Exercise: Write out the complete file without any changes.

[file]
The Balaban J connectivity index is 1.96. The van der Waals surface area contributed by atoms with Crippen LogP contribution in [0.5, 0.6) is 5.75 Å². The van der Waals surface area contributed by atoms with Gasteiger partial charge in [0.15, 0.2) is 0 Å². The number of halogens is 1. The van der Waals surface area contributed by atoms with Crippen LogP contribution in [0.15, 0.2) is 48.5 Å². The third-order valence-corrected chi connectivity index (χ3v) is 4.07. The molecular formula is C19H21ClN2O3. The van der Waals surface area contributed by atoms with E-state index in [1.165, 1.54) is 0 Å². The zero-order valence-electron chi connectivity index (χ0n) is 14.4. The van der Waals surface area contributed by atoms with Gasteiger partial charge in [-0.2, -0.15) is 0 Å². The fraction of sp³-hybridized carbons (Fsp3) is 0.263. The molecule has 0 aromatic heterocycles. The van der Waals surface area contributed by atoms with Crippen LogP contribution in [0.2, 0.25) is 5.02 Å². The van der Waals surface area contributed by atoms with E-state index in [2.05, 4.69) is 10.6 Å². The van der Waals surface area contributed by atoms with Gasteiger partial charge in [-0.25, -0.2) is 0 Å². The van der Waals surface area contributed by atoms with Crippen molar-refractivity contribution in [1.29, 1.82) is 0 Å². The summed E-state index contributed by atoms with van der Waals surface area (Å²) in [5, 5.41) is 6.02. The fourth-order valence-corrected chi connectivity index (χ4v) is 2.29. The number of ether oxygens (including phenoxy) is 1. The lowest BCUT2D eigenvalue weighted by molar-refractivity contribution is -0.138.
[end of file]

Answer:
The Balaban J connectivity index is 1.96. The van der Waals surface area contributed by atoms with Crippen LogP contribution in [0.5, 0.6) is 5.75 Å². The van der Waals surface area contributed by atoms with Gasteiger partial charge in [0.15, 0.2) is 0 Å². The number of halogens is 1. The van der Waals surface area contributed by atoms with Crippen LogP contribution in [0.15, 0.2) is 48.5 Å². The third-order valence-corrected chi connectivity index (χ3v) is 4.07. The molecular formula is C19H21ClN2O3. The van der Waals surface area contributed by atoms with E-state index in [1.165, 1.54) is 0 Å². The zero-order valence-electron chi connectivity index (χ0n) is 14.4. The van der Waals surface area contributed by atoms with Gasteiger partial charge in [-0.2, -0.15) is 0 Å². The fraction of sp³-hybridized carbons (Fsp3) is 0.263. The molecule has 0 aromatic heterocycles. The van der Waals surface area contributed by atoms with Crippen LogP contribution in [0.2, 0.25) is 5.02 Å². The van der Waals surface area contributed by atoms with E-state index in [2.05, 4.69) is 10.6 Å². The van der Waals surface area contributed by atoms with Gasteiger partial charge in [-0.25, -0.2) is 0 Å². The van der Waals surface area contributed by atoms with Crippen molar-refractivity contribution in [1.29, 1.82) is 0 Å². The summed E-state index contributed by atoms with van der Waals surface area (Å²) in [5, 5.41) is 6.02. The fourth-order valence-corrected chi connectivity index (χ4v) is 2.29. The number of ether oxygens (including phenoxy) is 1. The lowest BCUT2D eigenvalue weighted by molar-refractivity contribution is -0.138.